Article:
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The Lavender Scare

Movie review by
Jeffrey M. Anderson, Common Sense Media
The Lavender Scare Movie Poster Image
Powerful docu about LGBTQ persecution by U.S. government.
  • NR
  • 2019
  • 76 minutes

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We think this movie stands out for:

A lot or a little?

The parents' guide to what's in this movie.

Positive Messages

Clear messages about how hate can be used to garner power -- and how that power can turn into a harmful mob mentality, destroying lives. But by standing up, not allowing others' opinions to demean or diminish us, we can achieve equality.

Positive Role Models & Representations

Franklin Kameny depicted as genuine hero who hasn't received due credit. He appeared in front of Congress, didn't allow himself to be insulted or demeaned, and never gave up fighting, even when stakes were high and victories were few.

Violence

Story of a man who died via suicide; brief mentions of suicide. Brief images from the Stonewall riots. Depictions of hate, rage, frustration.

Sex

Brief sex-related talk, discussions of "sexual gratification," etc. Sexual orientation is central to the story.

Language

Two uses of "son of a bitch," one "pissing me off."

Consumerism
Drinking, Drugs & Smoking

Cigarette smoking in archival footage.

What parents need to know

Parents need to know that The Lavender Scare is a documentary about how, in 1953, U.S. President Dwight D. Eisenhower linked gays and lesbians in government jobs with the "Red Scare" (i.e., the fear of Communist infiltration). That started a policy of identifying and then firing LGBTQ people, a policy that stayed in place for decades. Expect allusions to suicide, brief images from the violent Stonewall riots, and general depictions of hate, anger, and frustration. Language includes a couple of uses of "son of a bitch" and a use of "pissing me off." There's brief sex talk, such as references to "sexual gratification"; clearly, sexual orientation is central to the movie's story. Archival footage includes cigarette smoking. This film is brief but powerful and makes a clear argument for the need to stand up and not allow others' opinions to demean you or diminish who you are.

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What's the story?

THE LAVENDER SCARE is a documentary about when, in the 1950s, President Dwight D. Eisenhower ordered the immediate firing of any and all homosexuals from the United States government. This was the early days of the Cold War, in which Americans lived in fear of Communist infiltrators, and someone "decided" that gay people could be too easily swayed to give up important information. For decades, until the order was rescinded in 1995, gays and lesbians were persecuted, hounded, questioned, arrested, and forced out of work. It wasn't until an incident at the Stonewall Inn -- and until a man named Dr. Franklin E. Kameny lost his position as an astronomer -- that real change began to take place.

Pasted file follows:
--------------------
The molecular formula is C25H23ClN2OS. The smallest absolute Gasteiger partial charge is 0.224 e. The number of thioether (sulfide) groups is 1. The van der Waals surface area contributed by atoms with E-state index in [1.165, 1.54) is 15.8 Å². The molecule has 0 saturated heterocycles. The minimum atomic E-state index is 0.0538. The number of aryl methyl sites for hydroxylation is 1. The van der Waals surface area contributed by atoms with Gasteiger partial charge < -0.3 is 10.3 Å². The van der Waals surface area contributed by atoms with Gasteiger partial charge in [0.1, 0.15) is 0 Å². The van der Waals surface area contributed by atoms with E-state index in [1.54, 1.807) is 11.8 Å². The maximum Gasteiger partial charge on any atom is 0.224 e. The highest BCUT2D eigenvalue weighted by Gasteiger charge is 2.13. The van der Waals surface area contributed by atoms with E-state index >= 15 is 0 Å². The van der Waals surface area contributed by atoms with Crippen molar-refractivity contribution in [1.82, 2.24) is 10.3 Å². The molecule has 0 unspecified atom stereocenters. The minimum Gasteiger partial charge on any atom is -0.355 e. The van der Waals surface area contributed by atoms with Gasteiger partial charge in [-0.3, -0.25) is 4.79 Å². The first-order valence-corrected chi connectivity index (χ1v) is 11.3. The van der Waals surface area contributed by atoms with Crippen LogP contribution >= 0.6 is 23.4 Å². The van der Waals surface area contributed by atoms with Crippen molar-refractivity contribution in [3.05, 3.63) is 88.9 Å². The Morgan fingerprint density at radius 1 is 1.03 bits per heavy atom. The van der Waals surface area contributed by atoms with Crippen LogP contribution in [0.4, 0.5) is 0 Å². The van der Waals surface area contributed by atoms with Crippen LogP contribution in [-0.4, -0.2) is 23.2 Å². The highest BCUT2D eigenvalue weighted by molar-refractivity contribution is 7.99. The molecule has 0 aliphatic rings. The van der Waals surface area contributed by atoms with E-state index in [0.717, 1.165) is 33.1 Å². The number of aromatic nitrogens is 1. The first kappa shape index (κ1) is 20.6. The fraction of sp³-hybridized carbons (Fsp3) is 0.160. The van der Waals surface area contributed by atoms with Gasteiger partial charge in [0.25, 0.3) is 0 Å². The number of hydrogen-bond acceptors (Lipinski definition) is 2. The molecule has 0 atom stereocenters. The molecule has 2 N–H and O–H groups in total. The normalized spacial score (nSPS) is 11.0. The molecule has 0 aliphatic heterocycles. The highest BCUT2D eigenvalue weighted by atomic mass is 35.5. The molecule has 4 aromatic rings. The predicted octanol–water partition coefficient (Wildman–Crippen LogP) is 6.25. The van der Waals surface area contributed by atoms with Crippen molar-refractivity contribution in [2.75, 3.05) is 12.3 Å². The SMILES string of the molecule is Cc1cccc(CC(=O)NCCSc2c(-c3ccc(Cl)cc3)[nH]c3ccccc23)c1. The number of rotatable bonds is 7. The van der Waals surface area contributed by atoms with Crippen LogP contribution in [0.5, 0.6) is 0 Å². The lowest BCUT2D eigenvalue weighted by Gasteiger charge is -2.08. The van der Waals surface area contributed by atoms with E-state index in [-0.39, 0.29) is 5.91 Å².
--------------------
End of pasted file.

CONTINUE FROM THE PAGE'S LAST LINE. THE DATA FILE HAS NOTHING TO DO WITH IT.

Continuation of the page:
Is it any good?

Josh Howard's brief, simple documentary covers some ground that will be familiar to many, but when it gets to the heart of things, its stories are undeniably enraging, moving, and inspiring. Experts interviewed in The Lavender Scare explain the challenge of looking back at this shameful part of history: The men and women accused of being homosexual frequently disappeared, choosing to avoid persecution. "They had you over a barrel," one man says sadly. So there are relatively few subjects on record.

One woman, Joan Cassidy, had her dream career in the Navy Reserve and was being considered for admiral. She would have been the first woman to achieve that rank, but she decided to turn it down for fear of being discovered. And Carl Rizzi lost his job at the U.S. Postal Service after being photographed in drag. It wasn't until the seemingly fearless Kameny -- a great interviewee who was luckily captured on film before he passed away in 2011 -- began writing letters and organizing protests that there was finally hope. The Lavender Scare can't avoid including subjects like Sen. Joseph McCarthy's witch hunts and the Stonewall riots, which have already been covered in many other films. And the voices of name actors (Glenn Close, David Hyde Pierce, etc.) don't add much. But it's shocking to learn how this sinister chapter in American history was allowed to go on for so long, so quietly. And it's essential information to have today.

Talk to your kids about ...

  • Families can talk about The Lavender Scare's depiction of violence. How are hate and discrimination shown? Can words be considered violent?

  • How does this film compare to other movies about the LGBTQ experience?

  • Have you ever been involved in a situation in which someone's rights were being taken away? Was it difficult to speak up? Why?

  • Are all documentaries designed to inspire change or action? Does this one?

  • How does the story show the importance of courage?

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